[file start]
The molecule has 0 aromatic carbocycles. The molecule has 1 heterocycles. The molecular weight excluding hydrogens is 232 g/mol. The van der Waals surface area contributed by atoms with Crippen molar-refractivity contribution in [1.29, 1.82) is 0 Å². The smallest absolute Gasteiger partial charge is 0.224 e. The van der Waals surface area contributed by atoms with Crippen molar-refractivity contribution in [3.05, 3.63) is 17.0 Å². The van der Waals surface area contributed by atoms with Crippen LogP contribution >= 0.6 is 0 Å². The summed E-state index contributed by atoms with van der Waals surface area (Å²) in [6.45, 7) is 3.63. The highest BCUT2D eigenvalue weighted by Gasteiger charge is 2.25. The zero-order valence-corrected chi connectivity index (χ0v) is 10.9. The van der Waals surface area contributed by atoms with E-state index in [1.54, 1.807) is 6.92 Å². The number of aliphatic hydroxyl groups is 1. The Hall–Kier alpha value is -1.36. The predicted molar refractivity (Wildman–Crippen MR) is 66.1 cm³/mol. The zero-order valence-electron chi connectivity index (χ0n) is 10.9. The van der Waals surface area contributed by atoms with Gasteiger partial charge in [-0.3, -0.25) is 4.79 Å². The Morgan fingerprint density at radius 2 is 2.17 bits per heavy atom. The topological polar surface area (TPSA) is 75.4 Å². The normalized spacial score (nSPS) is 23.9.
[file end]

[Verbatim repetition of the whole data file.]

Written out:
The molecule has 0 aromatic carbocycles. The molecule has 1 heterocycles. The molecular weight excluding hydrogens is 232 g/mol. The van der Waals surface area contributed by atoms with Crippen molar-refractivity contribution in [1.29, 1.82) is 0 Å². The smallest absolute Gasteiger partial charge is 0.224 e. The van der Waals surface area contributed by atoms with Crippen molar-refractivity contribution in [3.05, 3.63) is 17.0 Å². The van der Waals surface area contributed by atoms with Crippen LogP contribution >= 0.6 is 0 Å². The summed E-state index contributed by atoms with van der Waals surface area (Å²) in [6.45, 7) is 3.63. The highest BCUT2D eigenvalue weighted by Gasteiger charge is 2.25. The zero-order valence-corrected chi connectivity index (χ0v) is 10.9. The van der Waals surface area contributed by atoms with E-state index in [1.54, 1.807) is 6.92 Å². The number of aliphatic hydroxyl groups is 1. The Hall–Kier alpha value is -1.36. The predicted molar refractivity (Wildman–Crippen MR) is 66.1 cm³/mol. The zero-order valence-electron chi connectivity index (χ0n) is 10.9. The van der Waals surface area contributed by atoms with Gasteiger partial charge in [-0.3, -0.25) is 4.79 Å². The Morgan fingerprint density at radius 2 is 2.17 bits per heavy atom. The topological polar surface area (TPSA) is 75.4 Å². The normalized spacial score (nSPS) is 23.9.